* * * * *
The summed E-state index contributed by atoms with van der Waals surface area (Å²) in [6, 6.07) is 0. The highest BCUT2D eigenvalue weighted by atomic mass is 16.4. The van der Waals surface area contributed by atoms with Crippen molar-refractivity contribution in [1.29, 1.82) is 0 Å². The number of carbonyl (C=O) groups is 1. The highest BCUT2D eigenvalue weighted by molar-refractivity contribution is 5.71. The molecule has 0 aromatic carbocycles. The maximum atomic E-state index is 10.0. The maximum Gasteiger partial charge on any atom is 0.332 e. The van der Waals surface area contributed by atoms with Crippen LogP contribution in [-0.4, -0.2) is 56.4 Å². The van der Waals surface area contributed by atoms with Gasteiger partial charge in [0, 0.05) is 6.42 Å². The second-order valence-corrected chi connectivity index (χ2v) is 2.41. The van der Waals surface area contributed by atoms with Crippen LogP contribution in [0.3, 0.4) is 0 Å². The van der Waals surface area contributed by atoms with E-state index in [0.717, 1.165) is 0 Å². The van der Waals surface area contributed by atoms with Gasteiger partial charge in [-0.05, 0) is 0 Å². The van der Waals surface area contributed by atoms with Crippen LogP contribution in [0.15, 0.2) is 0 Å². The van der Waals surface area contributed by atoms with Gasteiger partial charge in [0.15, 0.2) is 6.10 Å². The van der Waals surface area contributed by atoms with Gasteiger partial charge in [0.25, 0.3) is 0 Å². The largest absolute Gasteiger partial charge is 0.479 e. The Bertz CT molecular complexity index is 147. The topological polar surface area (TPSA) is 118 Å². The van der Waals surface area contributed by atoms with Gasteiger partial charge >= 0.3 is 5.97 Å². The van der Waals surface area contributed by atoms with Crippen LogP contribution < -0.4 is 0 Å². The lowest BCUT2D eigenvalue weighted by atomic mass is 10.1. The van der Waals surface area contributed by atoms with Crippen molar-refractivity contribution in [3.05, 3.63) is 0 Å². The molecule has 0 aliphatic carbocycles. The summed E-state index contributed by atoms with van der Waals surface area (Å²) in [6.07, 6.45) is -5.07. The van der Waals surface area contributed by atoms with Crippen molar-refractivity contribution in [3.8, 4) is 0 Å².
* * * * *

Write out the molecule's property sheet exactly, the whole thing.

The summed E-state index contributed by atoms with van der Waals surface area (Å²) in [6, 6.07) is 0. The highest BCUT2D eigenvalue weighted by atomic mass is 16.4. The van der Waals surface area contributed by atoms with Crippen molar-refractivity contribution in [1.29, 1.82) is 0 Å². The number of carbonyl (C=O) groups is 1. The highest BCUT2D eigenvalue weighted by molar-refractivity contribution is 5.71. The molecule has 0 aromatic carbocycles. The maximum atomic E-state index is 10.0. The maximum Gasteiger partial charge on any atom is 0.332 e. The van der Waals surface area contributed by atoms with Crippen LogP contribution in [-0.4, -0.2) is 56.4 Å². The van der Waals surface area contributed by atoms with Gasteiger partial charge in [0, 0.05) is 6.42 Å². The second-order valence-corrected chi connectivity index (χ2v) is 2.41. The van der Waals surface area contributed by atoms with Crippen LogP contribution in [0.3, 0.4) is 0 Å². The van der Waals surface area contributed by atoms with E-state index in [0.717, 1.165) is 0 Å². The van der Waals surface area contributed by atoms with Gasteiger partial charge in [-0.05, 0) is 0 Å². The van der Waals surface area contributed by atoms with Crippen LogP contribution in [0.15, 0.2) is 0 Å². The van der Waals surface area contributed by atoms with Gasteiger partial charge in [0.15, 0.2) is 6.10 Å². The van der Waals surface area contributed by atoms with Gasteiger partial charge in [0.25, 0.3) is 0 Å². The largest absolute Gasteiger partial charge is 0.479 e. The Bertz CT molecular complexity index is 147. The topological polar surface area (TPSA) is 118 Å². The van der Waals surface area contributed by atoms with Gasteiger partial charge >= 0.3 is 5.97 Å². The van der Waals surface area contributed by atoms with Crippen LogP contribution < -0.4 is 0 Å². The lowest BCUT2D eigenvalue weighted by atomic mass is 10.1. The van der Waals surface area contributed by atoms with Crippen molar-refractivity contribution in [3.05, 3.63) is 0 Å². The molecule has 0 aliphatic carbocycles. The summed E-state index contributed by atoms with van der Waals surface area (Å²) in [6.07, 6.45) is -5.07. The van der Waals surface area contributed by atoms with Crippen molar-refractivity contribution in [3.8, 4) is 0 Å².